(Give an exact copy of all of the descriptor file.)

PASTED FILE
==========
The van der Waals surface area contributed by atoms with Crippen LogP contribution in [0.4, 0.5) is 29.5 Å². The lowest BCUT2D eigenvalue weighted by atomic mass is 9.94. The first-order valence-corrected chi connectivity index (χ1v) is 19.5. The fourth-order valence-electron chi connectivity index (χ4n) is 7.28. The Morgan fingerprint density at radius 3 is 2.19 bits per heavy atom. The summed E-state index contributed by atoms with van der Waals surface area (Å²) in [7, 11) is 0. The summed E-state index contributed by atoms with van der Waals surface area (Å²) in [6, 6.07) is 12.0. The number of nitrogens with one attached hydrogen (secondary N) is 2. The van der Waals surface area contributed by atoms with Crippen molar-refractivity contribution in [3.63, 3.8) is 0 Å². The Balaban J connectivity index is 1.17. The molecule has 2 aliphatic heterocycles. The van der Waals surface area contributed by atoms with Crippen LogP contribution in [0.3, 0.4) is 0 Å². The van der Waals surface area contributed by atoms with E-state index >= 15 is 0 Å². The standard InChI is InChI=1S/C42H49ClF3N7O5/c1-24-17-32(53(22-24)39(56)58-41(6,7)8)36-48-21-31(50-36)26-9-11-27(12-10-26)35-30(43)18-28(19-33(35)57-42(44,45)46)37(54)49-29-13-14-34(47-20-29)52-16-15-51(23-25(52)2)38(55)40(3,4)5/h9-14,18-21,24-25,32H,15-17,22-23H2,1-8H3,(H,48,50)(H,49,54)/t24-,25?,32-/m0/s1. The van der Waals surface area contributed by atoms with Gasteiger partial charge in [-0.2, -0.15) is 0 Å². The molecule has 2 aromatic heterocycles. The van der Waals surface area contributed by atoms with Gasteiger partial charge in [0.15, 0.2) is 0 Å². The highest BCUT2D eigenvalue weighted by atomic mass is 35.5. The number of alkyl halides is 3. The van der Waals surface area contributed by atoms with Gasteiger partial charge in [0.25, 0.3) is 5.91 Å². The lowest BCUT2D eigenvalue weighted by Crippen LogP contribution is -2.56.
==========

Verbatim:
The van der Waals surface area contributed by atoms with Crippen LogP contribution in [0.4, 0.5) is 29.5 Å². The lowest BCUT2D eigenvalue weighted by atomic mass is 9.94. The first-order valence-corrected chi connectivity index (χ1v) is 19.5. The fourth-order valence-electron chi connectivity index (χ4n) is 7.28. The Morgan fingerprint density at radius 3 is 2.19 bits per heavy atom. The summed E-state index contributed by atoms with van der Waals surface area (Å²) in [7, 11) is 0. The summed E-state index contributed by atoms with van der Waals surface area (Å²) in [6, 6.07) is 12.0. The number of nitrogens with one attached hydrogen (secondary N) is 2. The van der Waals surface area contributed by atoms with Crippen molar-refractivity contribution in [3.63, 3.8) is 0 Å². The Balaban J connectivity index is 1.17. The molecule has 2 aliphatic heterocycles. The van der Waals surface area contributed by atoms with Crippen LogP contribution in [0.3, 0.4) is 0 Å². The van der Waals surface area contributed by atoms with E-state index >= 15 is 0 Å². The standard InChI is InChI=1S/C42H49ClF3N7O5/c1-24-17-32(53(22-24)39(56)58-41(6,7)8)36-48-21-31(50-36)26-9-11-27(12-10-26)35-30(43)18-28(19-33(35)57-42(44,45)46)37(54)49-29-13-14-34(47-20-29)52-16-15-51(23-25(52)2)38(55)40(3,4)5/h9-14,18-21,24-25,32H,15-17,22-23H2,1-8H3,(H,48,50)(H,49,54)/t24-,25?,32-/m0/s1. The van der Waals surface area contributed by atoms with Gasteiger partial charge in [-0.2, -0.15) is 0 Å². The molecule has 2 aromatic heterocycles. The van der Waals surface area contributed by atoms with Gasteiger partial charge in [0.15, 0.2) is 0 Å². The highest BCUT2D eigenvalue weighted by atomic mass is 35.5. The number of alkyl halides is 3. The van der Waals surface area contributed by atoms with Gasteiger partial charge in [0.25, 0.3) is 5.91 Å². The lowest BCUT2D eigenvalue weighted by Crippen LogP contribution is -2.56.